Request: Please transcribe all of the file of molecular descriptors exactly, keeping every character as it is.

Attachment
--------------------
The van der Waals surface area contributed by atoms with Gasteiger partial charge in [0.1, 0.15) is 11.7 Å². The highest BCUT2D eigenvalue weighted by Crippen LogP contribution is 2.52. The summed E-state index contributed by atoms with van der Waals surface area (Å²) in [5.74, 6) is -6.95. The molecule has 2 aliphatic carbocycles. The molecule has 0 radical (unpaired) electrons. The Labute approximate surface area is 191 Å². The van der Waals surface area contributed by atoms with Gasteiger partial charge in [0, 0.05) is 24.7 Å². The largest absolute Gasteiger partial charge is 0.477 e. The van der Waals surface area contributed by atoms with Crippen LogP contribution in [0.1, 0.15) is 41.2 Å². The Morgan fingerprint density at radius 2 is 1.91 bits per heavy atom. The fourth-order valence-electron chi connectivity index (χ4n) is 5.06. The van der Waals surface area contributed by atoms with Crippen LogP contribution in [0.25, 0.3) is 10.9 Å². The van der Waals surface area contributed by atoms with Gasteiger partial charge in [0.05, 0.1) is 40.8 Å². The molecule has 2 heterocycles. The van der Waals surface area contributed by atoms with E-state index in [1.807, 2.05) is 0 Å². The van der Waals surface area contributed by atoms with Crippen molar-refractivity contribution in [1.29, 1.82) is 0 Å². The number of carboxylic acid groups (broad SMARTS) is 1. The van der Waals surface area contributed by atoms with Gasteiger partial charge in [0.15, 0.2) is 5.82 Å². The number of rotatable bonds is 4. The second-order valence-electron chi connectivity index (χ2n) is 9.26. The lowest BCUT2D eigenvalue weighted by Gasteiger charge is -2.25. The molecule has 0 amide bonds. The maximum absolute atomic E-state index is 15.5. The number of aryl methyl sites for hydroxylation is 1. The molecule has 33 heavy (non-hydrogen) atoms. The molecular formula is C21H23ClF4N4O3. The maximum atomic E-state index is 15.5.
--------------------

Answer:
The van der Waals surface area contributed by atoms with Gasteiger partial charge in [0.1, 0.15) is 11.7 Å². The highest BCUT2D eigenvalue weighted by Crippen LogP contribution is 2.52. The summed E-state index contributed by atoms with van der Waals surface area (Å²) in [5.74, 6) is -6.95. The molecule has 2 aliphatic carbocycles. The molecule has 0 radical (unpaired) electrons. The Labute approximate surface area is 191 Å². The van der Waals surface area contributed by atoms with Gasteiger partial charge in [0, 0.05) is 24.7 Å². The largest absolute Gasteiger partial charge is 0.477 e. The van der Waals surface area contributed by atoms with Crippen LogP contribution in [0.1, 0.15) is 41.2 Å². The Morgan fingerprint density at radius 2 is 1.91 bits per heavy atom. The fourth-order valence-electron chi connectivity index (χ4n) is 5.06. The van der Waals surface area contributed by atoms with Crippen LogP contribution in [0.25, 0.3) is 10.9 Å². The van der Waals surface area contributed by atoms with Gasteiger partial charge in [0.05, 0.1) is 40.8 Å². The molecule has 2 heterocycles. The van der Waals surface area contributed by atoms with E-state index in [1.807, 2.05) is 0 Å². The van der Waals surface area contributed by atoms with Crippen molar-refractivity contribution in [1.29, 1.82) is 0 Å². The number of carboxylic acid groups (broad SMARTS) is 1. The van der Waals surface area contributed by atoms with Gasteiger partial charge in [0.15, 0.2) is 5.82 Å². The number of rotatable bonds is 4. The second-order valence-electron chi connectivity index (χ2n) is 9.26. The lowest BCUT2D eigenvalue weighted by Gasteiger charge is -2.25. The molecule has 0 amide bonds. The maximum absolute atomic E-state index is 15.5. The number of aryl methyl sites for hydroxylation is 1. The molecule has 33 heavy (non-hydrogen) atoms. The molecular formula is C21H23ClF4N4O3. The maximum atomic E-state index is 15.5.